Integrated Biodiversity Management in the South Caucasus

Project description

Title: Integrated Biodiversity Management, South Caucasus (IBiS)
Commissioned by: German Federal Ministry for Economic Cooperation and Development (BMZ)
Country: Armenia, Azerbaijan, Georgia
Lead executing agency: Ministry of Territorial Administration and Infrastructure of Armenia, Ministry of Ecology and Natural Resources of Azerbaijan, Ministry of Environment Protection and Agriculture of Georgia
Overall term: 2015 to 2019


The biodiversity of the South Caucasus is of global importance. However, the diversity of species and the proper functioning of its ecosystems are under threat. There is considerable pressure from the exploitation of natural resources by the local population, private industry and governments.

National biodiversity strategies and action plans exist, as do the first sector strategies for managing biodiversity and ecosystem services. As of yet, however, these are insufficient to meet the challenges of the overlapping interests of different sectors such as forestry, livestock and arable farming, nature conservation and tourism. There is little coordination between the various state and non-state actors, and population groups such as shepherds and farmers. In addition, not enough reliable data on the different sectors is available to support planning and decision-making processes.


The management of biodiversity and ecosystem services, coordinated across various sectors, has improved through the use of solid data.


Strategies and regulations are being drawn up or reviewed to improve the situation for managing biodiversity and ecosystem services. This process draws on the experiences gained in pilot measures at district, municipal and local levels, in which relevant actors learn how to sustainably manage biodiversity and ecosystem services. These approaches should coordinate the varying interests and take into consideration conditions at the overarching landscape level.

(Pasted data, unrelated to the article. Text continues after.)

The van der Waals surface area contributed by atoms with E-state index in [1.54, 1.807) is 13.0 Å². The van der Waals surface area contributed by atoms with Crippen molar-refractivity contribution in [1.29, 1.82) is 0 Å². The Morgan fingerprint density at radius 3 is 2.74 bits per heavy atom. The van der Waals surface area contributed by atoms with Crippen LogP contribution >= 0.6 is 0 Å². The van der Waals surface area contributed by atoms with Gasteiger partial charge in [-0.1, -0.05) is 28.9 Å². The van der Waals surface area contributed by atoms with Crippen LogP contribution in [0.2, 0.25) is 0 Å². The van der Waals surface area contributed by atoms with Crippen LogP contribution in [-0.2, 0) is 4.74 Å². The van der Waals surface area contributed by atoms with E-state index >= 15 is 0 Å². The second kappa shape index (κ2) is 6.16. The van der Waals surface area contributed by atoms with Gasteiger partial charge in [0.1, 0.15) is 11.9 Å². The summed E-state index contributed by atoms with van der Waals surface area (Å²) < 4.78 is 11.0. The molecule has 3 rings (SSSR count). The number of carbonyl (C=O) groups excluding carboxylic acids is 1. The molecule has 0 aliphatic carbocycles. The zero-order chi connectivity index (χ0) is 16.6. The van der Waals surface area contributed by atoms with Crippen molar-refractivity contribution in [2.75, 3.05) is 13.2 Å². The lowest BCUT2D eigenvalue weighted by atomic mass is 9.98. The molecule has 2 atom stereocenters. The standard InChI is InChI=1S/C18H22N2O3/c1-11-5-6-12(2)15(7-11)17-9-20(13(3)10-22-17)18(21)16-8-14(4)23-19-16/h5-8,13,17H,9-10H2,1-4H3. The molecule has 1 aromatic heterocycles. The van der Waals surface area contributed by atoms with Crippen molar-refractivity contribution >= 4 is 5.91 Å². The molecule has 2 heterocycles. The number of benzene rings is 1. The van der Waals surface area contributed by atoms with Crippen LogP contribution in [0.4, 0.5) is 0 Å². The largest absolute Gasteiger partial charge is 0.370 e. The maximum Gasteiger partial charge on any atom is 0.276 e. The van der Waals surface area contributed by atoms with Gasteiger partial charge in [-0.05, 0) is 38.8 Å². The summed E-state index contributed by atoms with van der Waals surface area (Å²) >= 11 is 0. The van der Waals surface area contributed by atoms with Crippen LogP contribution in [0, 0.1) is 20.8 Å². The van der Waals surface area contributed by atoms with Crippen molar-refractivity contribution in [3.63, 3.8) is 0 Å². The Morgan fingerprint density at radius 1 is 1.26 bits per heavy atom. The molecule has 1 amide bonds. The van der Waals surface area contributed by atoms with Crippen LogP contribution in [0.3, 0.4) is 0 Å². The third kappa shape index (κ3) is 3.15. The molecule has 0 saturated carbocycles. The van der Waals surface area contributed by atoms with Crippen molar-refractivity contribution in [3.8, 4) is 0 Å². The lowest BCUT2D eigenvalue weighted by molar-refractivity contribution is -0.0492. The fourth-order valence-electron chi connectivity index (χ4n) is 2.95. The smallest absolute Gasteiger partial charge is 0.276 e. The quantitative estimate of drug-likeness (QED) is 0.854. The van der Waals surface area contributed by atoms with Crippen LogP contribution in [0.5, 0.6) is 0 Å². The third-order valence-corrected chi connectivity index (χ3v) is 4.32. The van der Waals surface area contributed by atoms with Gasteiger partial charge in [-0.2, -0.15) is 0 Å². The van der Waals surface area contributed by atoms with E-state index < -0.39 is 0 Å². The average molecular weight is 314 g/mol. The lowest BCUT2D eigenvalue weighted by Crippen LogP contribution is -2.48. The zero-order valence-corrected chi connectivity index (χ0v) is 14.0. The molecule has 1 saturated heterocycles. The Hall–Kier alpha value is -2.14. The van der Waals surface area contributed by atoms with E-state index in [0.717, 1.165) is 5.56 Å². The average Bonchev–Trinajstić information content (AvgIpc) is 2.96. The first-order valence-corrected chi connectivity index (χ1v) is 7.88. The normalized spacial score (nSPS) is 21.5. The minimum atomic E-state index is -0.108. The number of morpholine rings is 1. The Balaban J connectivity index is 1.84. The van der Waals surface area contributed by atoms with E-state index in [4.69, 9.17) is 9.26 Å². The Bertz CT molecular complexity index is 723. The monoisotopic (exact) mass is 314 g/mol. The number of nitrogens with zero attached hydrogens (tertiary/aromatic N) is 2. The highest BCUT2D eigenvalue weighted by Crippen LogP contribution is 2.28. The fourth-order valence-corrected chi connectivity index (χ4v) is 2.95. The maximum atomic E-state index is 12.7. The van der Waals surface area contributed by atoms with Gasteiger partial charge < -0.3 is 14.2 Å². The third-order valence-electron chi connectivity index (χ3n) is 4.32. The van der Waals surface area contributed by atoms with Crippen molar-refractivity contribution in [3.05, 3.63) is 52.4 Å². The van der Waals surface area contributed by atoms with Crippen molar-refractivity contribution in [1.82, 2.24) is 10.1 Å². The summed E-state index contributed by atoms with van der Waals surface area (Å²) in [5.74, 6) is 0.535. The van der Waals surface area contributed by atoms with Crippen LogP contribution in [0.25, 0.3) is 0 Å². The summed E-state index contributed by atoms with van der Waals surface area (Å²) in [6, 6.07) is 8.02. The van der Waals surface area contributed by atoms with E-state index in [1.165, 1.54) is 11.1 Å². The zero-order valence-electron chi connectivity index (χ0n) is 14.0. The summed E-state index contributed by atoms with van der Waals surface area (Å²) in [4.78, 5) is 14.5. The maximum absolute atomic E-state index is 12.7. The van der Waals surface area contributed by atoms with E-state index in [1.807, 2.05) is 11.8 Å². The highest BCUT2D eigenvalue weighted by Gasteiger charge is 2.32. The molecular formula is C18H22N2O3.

A number of more specific pilot measures to combat and avoid soil erosion are being conducted by a consortium comprised of ECO Consult, E.C.O. and AHT.

At the national level, the lessons learned are reviewed and then adapted for replication. Efforts are made at all levels to coordinate the cooperation between relevant institutions.

By strengthening training establishments and environmental education centres, the programme is working to improve the level of awareness among the general public regarding the importance of biodiversity and ecosystem services. It also supports professional exchanges between the countries in the region.

Important partners include the Regional Environmental Centre for the Caucasus (RECC), the secretariat of the UN Convention to Combat Desertification (UNCCD), and the International Centre for Integrated Mountain Development in the Himalayas (ICIMOD).


A number of intersectoral bodies have made far-reaching decisions for better management of natural resources and biodiversity, such as a platform on pasture management in Armenia. 

Data on biodiversity is being collected in collaboration with the German Aerospace Center (Deutsches Zentrum für Luft- und Raumfahrt, DLR) and other institutions. After the country-wide mapping of pasture lands in Azerbaijan, policy recommendations could be formulated.

In Georgia, the methodology for the first National Forest Inventory has been developed, data collection will be completed in three out of nine regions in 2019. In addition, forest management planning is being improved and a national Forest Information and Monitoring System is being set up. 

The regulatory framework is improved: in Georgia, a biodiversity law has been elaborated, spatial planning now considers environmental aspects, and national criteria and indicators for sustainable forest management have been developed. 

In pilot areas, erosion control measures were successfully tested: cost-benefit analyses show positive results. The population evaluated these measures equally positive, the satisfaction with the way the natural resources are being used and protected has increased. Also, the vegetation cover in these areas has developed. A success factor for this is the involvement of local bodies in the decision-making. 

Biodiversity topics are embedded into the curricula of training institutions: in the public administration academy in Armenia, and in private universities in Azerbaijan and Georgia. In Georgia, technical vocational education for specialising on the requirements of working in forests is offered at four colleges. By means of regional trainings and international conferences, transboundary biodiversity topics of regional relevance such as setting-up UNESCO Biosphere Areas and measures to prevent erosion are addressed.

Additional information